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Operating hours are too restrictive

During the past 30 years, the UK waste sector has evolved from an array of relatively inefficient public sector operations to a highly streamlined set of services delivered largely by private sector specialists on behalf of municipal authorities, residential and business customers.

Daniel Long 900

Daniel Long 900

While it probably would not top too many public polls for dynamism, it is an industry that has moved with the times.

Great progress has been made on recycling following the introduction of the landfill tax in 1996. The amount of UK waste sent to landfill has fallen from 100 million tonnes in 1997 to 39 million tonnes by 2013. Having been successfully persuaded to filter their waste streams, householders and businesses are now, on the whole, part of the solution.

But an area that has not kept pace with wider innovation in the waste industry is the traditional working hours that most companies in our sector are wedded to. Collections still take place during daylight, when the roads are at their busiest, while relatively few waste transfer stations and recycling centres will accept waste outside of ‘traditional’ opening hours.

Most of the waste transfer stations Clearabee comes across are open for deliveries between 7am and 4pm Monday to Friday, and then for half a day on Saturday. This is a huge constraint on waste removal operators like ourselves.

We know there is business demand to operate 24/7; evening and weekend collections have proven popular with residential customers since we started offering them, and we are seeing increasing demand from business customers for waste collections to take place overnight.

Beyond simply responding to demand, there are plenty of logistical benefits for meeting these requests. But given that we cannot empty vehicles after 4pm across most of the country, we are forced to take our trucks off the road once they are full. In an era in which we are all being asked to do more with less, this does not make sense.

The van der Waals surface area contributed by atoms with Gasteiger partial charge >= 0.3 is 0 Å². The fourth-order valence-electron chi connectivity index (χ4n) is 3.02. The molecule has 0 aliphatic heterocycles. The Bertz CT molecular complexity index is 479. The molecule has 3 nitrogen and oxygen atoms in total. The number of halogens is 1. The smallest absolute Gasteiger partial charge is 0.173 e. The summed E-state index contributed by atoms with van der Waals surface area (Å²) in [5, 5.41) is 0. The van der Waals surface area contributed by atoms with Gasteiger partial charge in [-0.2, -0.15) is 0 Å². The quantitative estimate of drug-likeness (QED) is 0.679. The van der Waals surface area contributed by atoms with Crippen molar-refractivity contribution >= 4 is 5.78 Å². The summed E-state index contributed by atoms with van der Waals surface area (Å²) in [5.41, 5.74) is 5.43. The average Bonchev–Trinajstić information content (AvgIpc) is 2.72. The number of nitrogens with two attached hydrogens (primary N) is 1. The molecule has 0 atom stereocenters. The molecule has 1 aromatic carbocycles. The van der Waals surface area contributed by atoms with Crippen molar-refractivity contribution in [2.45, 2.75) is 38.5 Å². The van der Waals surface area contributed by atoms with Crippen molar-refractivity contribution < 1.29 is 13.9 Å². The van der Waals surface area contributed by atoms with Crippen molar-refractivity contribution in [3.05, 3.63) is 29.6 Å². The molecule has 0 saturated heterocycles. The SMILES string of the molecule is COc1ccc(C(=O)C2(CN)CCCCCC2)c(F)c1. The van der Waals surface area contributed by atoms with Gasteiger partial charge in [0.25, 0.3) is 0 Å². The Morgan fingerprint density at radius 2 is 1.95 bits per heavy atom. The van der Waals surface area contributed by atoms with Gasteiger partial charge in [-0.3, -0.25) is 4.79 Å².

While we are not suggesting that individuals work longer hours, we believe that greater flexibility in the hours that waste transfer stations are able to open would provide substantial benefits to everyone.

As the volume of recycling continues to grow, the waste industry will experience increasing capacity challenges. There seems little logic in buying more trucks and investing in new MRFs if existing facilities are not being fully utilised.

There are obvious challenges associated with 24/7 opening hours, including the need to manage and mitigate a range of people, planning and safety issues. Clearabee has found that the people part is a relatively straightforward problem to fix: premium pay, greater autonomy and schedule advantages mean that many people actually prefer to work what others consider to be irregular hours.

As for planning, we have seen from other sectors, including retail, that significant changes can be made if there are big advantages to doing so. Consumers cried out for longer opening hours and the law was changed to allow Sunday trading. It is impossible to think of restricted shopping hours today.

Experiences in London provide a good indication of the progress that can be made by taking a more flexible approach to waste collection and disposal. The density of buildings in many parts of the capital is such that waste must be left on the streets for collection, and it is far better for this to be done when the streets are less busy.

Where rubbish removal and street cleansing takes place during the night, operatives can do their jobs faster, more efficiently and with far less disruption to other road users.

The success of 24/7 waste collection in London is only made possible because of the flexibility of its waste transfer stations. We are aware of about half a dozen recycling centres in London that operate on a 24/7 basis – hours that work better for customers and the public at large.

Daniel Long is managing director of Clearabee

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